the fearful iceberg


There are no shortage of blog posts and writings about fears, and how to over come fears. I am not sure there is a panacea to fear. In fact, fear protects us sometimes. A sense of fear triggers alarm bells in our survival instinct to preserve ourselves, to run from the situation or to fight it, or simply to freeze, especially if a grizzly bear is about to attack.

This topic of fear is fascinating. We all have them. We try to get rid of them, desensitize ourselves, ignore them, hide them under the carpet.

I want to face my fears – and use them.

This is my fear iceberg. Freud  gives a metaphor our conscious thoughts and behaviours as the tip of the iceberg. Underneath the surface, our subconscious thoughts and emotions and our unconscious feelings and assumptions are the motors that drive our overt behaviours. Research shows that the subconscious processes about 200 times more data than our consciousness. It’s a powerful driver.

The unconscious, is harder to measure, because some still question whether it exists. I believe it does, and that is where the root of my fears lie — tdeas that I have internalized over the last 35 years on earth. It could be seemingly innocent incidents that happened when I was 4 years old, such as an offhand remark some adult made to me that got stored into long term memory, and eventually filed into my unconsciousness as traumatic experience and fear. It is a mystery, I do not know how it works, I just know it does.

I drew a picture of my fears. This is Little Nochie – my overt behaviours of acting professional, disengaged, strong, and cached behind my mask. Subconsiously I believed that I needed to do things myself to show this strength, that I was inadequate.


In the shallow unconsciousness, I assumed that I was stupid and people would not like me if I disagreed with them, and I could not cry for others would find me weak. This was the gist of my feelings of inadequacy that consumed my energy and schedule.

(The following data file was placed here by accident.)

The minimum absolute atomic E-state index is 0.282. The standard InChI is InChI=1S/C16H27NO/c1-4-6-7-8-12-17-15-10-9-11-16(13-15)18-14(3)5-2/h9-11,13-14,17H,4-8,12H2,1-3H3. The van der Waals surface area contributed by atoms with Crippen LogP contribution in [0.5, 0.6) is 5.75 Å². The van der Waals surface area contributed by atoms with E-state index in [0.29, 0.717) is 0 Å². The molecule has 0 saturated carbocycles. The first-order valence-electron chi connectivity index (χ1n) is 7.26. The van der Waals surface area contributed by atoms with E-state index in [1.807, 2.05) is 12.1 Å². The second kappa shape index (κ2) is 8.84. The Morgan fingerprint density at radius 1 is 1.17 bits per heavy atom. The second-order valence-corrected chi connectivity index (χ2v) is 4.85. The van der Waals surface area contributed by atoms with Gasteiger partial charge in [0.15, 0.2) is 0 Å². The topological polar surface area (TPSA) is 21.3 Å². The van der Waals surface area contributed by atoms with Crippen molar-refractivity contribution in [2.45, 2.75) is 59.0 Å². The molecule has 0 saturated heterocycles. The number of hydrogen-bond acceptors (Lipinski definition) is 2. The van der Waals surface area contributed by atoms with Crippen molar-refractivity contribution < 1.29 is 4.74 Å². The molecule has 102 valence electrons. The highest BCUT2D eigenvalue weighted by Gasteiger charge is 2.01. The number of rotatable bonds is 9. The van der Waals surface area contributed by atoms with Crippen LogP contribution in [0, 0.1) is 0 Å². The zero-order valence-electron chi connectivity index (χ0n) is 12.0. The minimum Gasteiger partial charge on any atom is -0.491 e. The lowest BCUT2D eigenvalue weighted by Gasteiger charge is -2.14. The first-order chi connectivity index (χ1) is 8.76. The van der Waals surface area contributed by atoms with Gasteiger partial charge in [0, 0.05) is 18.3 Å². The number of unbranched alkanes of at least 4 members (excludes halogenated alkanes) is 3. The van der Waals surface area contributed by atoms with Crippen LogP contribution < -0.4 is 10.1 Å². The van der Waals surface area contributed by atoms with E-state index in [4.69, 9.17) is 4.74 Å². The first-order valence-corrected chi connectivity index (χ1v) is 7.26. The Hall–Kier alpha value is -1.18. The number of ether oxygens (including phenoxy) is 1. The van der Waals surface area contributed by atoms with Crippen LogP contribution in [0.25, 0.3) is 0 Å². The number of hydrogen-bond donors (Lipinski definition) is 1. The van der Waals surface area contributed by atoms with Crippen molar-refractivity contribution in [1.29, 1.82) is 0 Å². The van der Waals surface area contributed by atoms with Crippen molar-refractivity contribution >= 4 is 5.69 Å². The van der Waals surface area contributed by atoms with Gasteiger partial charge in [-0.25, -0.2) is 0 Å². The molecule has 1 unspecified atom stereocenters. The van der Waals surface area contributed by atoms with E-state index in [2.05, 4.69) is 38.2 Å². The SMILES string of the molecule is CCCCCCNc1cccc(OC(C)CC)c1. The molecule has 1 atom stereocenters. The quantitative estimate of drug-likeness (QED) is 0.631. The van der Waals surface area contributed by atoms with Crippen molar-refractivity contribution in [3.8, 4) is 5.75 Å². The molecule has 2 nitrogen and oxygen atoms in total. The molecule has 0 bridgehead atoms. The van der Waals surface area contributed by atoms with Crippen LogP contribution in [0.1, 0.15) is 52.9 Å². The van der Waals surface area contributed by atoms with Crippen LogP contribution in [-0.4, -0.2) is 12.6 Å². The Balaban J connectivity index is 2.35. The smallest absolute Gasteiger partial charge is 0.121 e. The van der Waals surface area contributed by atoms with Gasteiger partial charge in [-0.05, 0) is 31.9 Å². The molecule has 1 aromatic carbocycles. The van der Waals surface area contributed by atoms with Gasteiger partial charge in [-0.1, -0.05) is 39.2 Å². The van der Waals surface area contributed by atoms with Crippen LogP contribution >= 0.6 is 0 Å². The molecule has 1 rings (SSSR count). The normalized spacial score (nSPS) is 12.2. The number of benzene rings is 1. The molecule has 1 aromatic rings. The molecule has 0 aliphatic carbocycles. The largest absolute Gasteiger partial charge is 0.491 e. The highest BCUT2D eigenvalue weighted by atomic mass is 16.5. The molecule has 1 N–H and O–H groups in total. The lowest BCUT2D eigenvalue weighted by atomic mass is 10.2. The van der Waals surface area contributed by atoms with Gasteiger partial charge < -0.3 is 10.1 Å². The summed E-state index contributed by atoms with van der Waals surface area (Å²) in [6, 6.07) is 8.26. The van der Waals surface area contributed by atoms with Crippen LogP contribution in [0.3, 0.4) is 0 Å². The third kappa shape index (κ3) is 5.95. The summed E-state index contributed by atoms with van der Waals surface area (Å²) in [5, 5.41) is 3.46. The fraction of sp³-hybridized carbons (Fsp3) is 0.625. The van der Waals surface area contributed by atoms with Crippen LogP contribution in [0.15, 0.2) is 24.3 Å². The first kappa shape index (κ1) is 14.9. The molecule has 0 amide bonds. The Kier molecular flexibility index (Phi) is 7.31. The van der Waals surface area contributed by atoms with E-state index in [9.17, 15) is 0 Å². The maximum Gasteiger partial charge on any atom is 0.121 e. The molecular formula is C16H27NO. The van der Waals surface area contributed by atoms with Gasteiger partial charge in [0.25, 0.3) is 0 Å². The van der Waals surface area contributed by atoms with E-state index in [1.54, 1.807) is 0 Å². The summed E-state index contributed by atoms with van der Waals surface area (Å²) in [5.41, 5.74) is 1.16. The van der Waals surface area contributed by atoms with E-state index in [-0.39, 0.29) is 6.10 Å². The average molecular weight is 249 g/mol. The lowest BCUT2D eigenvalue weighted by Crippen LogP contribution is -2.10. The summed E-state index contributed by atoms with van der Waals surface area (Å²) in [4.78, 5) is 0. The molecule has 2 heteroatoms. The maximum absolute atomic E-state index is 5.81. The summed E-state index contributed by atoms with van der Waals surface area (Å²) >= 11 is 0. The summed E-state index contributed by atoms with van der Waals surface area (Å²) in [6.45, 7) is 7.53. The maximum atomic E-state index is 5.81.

All of these beliefs and assumptions were driven by fears that were so steeped into the unconsciousness that they rooted the iceberg onto the seabed. If you dug beneath it, it would be the core of lava of the center of earth.

It was my shadow, a term that Carl Jung used to describe the unconscious aspect of our personalities that our conscious egos do not want to admit. I was fearful of dependence, of intimacy, or abandonment. Most of all, I was afraid to be worthless. It would make living meaningless.

Then what would make life worth living? How would I decide for myself? How could I shake myself off from the shadows of the past, most of which I have created for myself?

I need to be me. So simple. So complex.

Good luck to me — and good luck to you on this meandering journey…

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about Noch Noch

Enoch Li, (pen name: Noch Noch) was born and raised in Hong Kong and Australia. She has also studied / worked / lived in the US, France, UK, Japan, The Netherlands, China, and has travelled to more than 40 countries. She loves travelling and her curiosity in foreign cultures and languages has led her to enjoy her life as an international executive in the banking & finance industry. However, she was forced to take time off work in 2010 due to her illnesses and after spending time in recovery, cooking, practising Chinese calligraphy, reading and writing – in short, learning to take care of herself and letting out the residual work stress, she has transitioned into a Social Entrepreneur and founded BEARAPY to help corporates make workplaces mentally healthy, and support executives to become more resilient.